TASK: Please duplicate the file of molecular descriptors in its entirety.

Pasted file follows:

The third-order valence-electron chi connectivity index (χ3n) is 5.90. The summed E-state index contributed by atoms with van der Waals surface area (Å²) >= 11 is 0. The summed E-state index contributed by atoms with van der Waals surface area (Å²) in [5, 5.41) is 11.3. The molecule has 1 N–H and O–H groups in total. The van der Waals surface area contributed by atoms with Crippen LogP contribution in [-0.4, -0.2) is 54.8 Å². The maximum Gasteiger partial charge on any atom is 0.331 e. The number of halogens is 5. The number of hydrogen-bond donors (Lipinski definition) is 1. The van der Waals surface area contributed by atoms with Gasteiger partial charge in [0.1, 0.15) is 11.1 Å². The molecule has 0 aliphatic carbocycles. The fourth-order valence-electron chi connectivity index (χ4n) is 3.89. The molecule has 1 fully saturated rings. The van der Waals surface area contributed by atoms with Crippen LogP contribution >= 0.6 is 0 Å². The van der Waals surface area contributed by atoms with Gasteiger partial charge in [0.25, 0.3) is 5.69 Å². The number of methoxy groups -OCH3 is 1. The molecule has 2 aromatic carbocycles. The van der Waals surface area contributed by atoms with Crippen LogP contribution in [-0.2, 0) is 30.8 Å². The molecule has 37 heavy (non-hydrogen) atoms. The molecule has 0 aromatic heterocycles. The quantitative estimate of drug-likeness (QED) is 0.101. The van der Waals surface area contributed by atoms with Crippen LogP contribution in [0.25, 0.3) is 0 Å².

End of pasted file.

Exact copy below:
The third-order valence-electron chi connectivity index (χ3n) is 5.90. The summed E-state index contributed by atoms with van der Waals surface area (Å²) >= 11 is 0. The summed E-state index contributed by atoms with van der Waals surface area (Å²) in [5, 5.41) is 11.3. The molecule has 1 N–H and O–H groups in total. The van der Waals surface area contributed by atoms with Crippen LogP contribution in [-0.4, -0.2) is 54.8 Å². The maximum Gasteiger partial charge on any atom is 0.331 e. The number of halogens is 5. The number of hydrogen-bond donors (Lipinski definition) is 1. The van der Waals surface area contributed by atoms with Gasteiger partial charge in [0.1, 0.15) is 11.1 Å². The molecule has 0 aliphatic carbocycles. The fourth-order valence-electron chi connectivity index (χ4n) is 3.89. The molecule has 1 fully saturated rings. The van der Waals surface area contributed by atoms with Crippen LogP contribution >= 0.6 is 0 Å². The van der Waals surface area contributed by atoms with Gasteiger partial charge in [0.25, 0.3) is 5.69 Å². The number of methoxy groups -OCH3 is 1. The molecule has 2 aromatic carbocycles. The van der Waals surface area contributed by atoms with Crippen LogP contribution in [-0.2, 0) is 30.8 Å². The molecule has 37 heavy (non-hydrogen) atoms. The molecule has 0 aromatic heterocycles. The quantitative estimate of drug-likeness (QED) is 0.101. The van der Waals surface area contributed by atoms with Crippen LogP contribution in [0.25, 0.3) is 0 Å².